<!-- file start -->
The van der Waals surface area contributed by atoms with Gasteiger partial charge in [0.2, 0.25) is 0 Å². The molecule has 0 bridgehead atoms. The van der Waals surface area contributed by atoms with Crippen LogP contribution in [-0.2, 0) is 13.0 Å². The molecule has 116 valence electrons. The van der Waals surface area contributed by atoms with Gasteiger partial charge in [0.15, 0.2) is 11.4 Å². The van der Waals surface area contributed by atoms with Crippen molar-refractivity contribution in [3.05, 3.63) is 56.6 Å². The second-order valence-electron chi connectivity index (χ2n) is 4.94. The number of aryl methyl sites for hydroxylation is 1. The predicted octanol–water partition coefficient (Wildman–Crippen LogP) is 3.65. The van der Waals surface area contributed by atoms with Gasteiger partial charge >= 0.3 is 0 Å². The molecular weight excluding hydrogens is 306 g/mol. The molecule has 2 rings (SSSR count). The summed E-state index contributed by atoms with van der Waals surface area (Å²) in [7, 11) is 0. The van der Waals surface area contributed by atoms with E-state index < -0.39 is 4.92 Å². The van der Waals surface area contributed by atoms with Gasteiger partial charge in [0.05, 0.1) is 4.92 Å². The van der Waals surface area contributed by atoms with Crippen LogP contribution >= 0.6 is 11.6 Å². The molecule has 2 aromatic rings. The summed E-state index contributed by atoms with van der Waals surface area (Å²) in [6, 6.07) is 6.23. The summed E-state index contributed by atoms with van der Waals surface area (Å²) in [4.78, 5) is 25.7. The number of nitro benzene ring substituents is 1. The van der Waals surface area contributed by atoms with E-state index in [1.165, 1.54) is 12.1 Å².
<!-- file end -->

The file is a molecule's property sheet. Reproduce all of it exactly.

The van der Waals surface area contributed by atoms with Gasteiger partial charge in [0.2, 0.25) is 0 Å². The molecule has 0 bridgehead atoms. The van der Waals surface area contributed by atoms with Crippen LogP contribution in [-0.2, 0) is 13.0 Å². The molecule has 116 valence electrons. The van der Waals surface area contributed by atoms with Gasteiger partial charge in [0.15, 0.2) is 11.4 Å². The van der Waals surface area contributed by atoms with Crippen molar-refractivity contribution in [3.05, 3.63) is 56.6 Å². The second-order valence-electron chi connectivity index (χ2n) is 4.94. The number of aryl methyl sites for hydroxylation is 1. The predicted octanol–water partition coefficient (Wildman–Crippen LogP) is 3.65. The van der Waals surface area contributed by atoms with Gasteiger partial charge >= 0.3 is 0 Å². The molecular weight excluding hydrogens is 306 g/mol. The molecule has 2 rings (SSSR count). The summed E-state index contributed by atoms with van der Waals surface area (Å²) in [7, 11) is 0. The van der Waals surface area contributed by atoms with E-state index < -0.39 is 4.92 Å². The van der Waals surface area contributed by atoms with Gasteiger partial charge in [0.05, 0.1) is 4.92 Å². The van der Waals surface area contributed by atoms with Crippen LogP contribution >= 0.6 is 11.6 Å². The molecule has 2 aromatic rings. The summed E-state index contributed by atoms with van der Waals surface area (Å²) in [6, 6.07) is 6.23. The summed E-state index contributed by atoms with van der Waals surface area (Å²) in [4.78, 5) is 25.7. The number of nitro benzene ring substituents is 1. The van der Waals surface area contributed by atoms with E-state index in [1.165, 1.54) is 12.1 Å².